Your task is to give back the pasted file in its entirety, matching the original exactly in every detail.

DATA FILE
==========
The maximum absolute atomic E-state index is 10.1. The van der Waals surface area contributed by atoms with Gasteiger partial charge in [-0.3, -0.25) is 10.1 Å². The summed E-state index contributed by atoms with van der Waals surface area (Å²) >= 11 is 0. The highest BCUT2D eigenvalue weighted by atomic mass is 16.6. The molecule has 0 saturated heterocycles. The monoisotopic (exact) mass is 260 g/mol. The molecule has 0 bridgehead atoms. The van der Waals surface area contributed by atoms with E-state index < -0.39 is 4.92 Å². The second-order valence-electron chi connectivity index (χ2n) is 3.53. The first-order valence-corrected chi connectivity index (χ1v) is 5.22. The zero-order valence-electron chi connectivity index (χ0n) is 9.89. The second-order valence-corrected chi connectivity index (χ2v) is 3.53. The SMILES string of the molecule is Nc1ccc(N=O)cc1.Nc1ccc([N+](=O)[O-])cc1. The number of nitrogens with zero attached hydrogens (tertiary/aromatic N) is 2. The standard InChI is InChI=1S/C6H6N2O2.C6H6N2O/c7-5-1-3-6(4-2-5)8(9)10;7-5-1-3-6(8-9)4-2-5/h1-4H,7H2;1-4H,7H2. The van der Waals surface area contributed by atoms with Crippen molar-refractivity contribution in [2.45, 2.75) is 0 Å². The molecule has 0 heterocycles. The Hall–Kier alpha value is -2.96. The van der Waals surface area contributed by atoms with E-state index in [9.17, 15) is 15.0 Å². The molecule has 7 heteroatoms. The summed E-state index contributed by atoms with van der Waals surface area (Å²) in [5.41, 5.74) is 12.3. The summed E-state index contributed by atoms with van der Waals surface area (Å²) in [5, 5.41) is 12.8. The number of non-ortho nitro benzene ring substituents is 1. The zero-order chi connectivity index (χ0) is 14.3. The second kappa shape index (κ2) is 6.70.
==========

The maximum absolute atomic E-state index is 10.1. The van der Waals surface area contributed by atoms with Gasteiger partial charge in [-0.3, -0.25) is 10.1 Å². The summed E-state index contributed by atoms with van der Waals surface area (Å²) >= 11 is 0. The highest BCUT2D eigenvalue weighted by atomic mass is 16.6. The molecule has 0 saturated heterocycles. The monoisotopic (exact) mass is 260 g/mol. The molecule has 0 bridgehead atoms. The van der Waals surface area contributed by atoms with E-state index < -0.39 is 4.92 Å². The second-order valence-electron chi connectivity index (χ2n) is 3.53. The first-order valence-corrected chi connectivity index (χ1v) is 5.22. The zero-order valence-electron chi connectivity index (χ0n) is 9.89. The second-order valence-corrected chi connectivity index (χ2v) is 3.53. The SMILES string of the molecule is Nc1ccc(N=O)cc1.Nc1ccc([N+](=O)[O-])cc1. The number of nitrogens with zero attached hydrogens (tertiary/aromatic N) is 2. The standard InChI is InChI=1S/C6H6N2O2.C6H6N2O/c7-5-1-3-6(4-2-5)8(9)10;7-5-1-3-6(8-9)4-2-5/h1-4H,7H2;1-4H,7H2. The van der Waals surface area contributed by atoms with Crippen molar-refractivity contribution in [2.45, 2.75) is 0 Å². The molecule has 0 heterocycles. The Hall–Kier alpha value is -2.96. The van der Waals surface area contributed by atoms with E-state index in [9.17, 15) is 15.0 Å². The molecule has 7 heteroatoms. The summed E-state index contributed by atoms with van der Waals surface area (Å²) in [5.41, 5.74) is 12.3. The summed E-state index contributed by atoms with van der Waals surface area (Å²) in [5, 5.41) is 12.8. The number of non-ortho nitro benzene ring substituents is 1. The zero-order chi connectivity index (χ0) is 14.3. The second kappa shape index (κ2) is 6.70.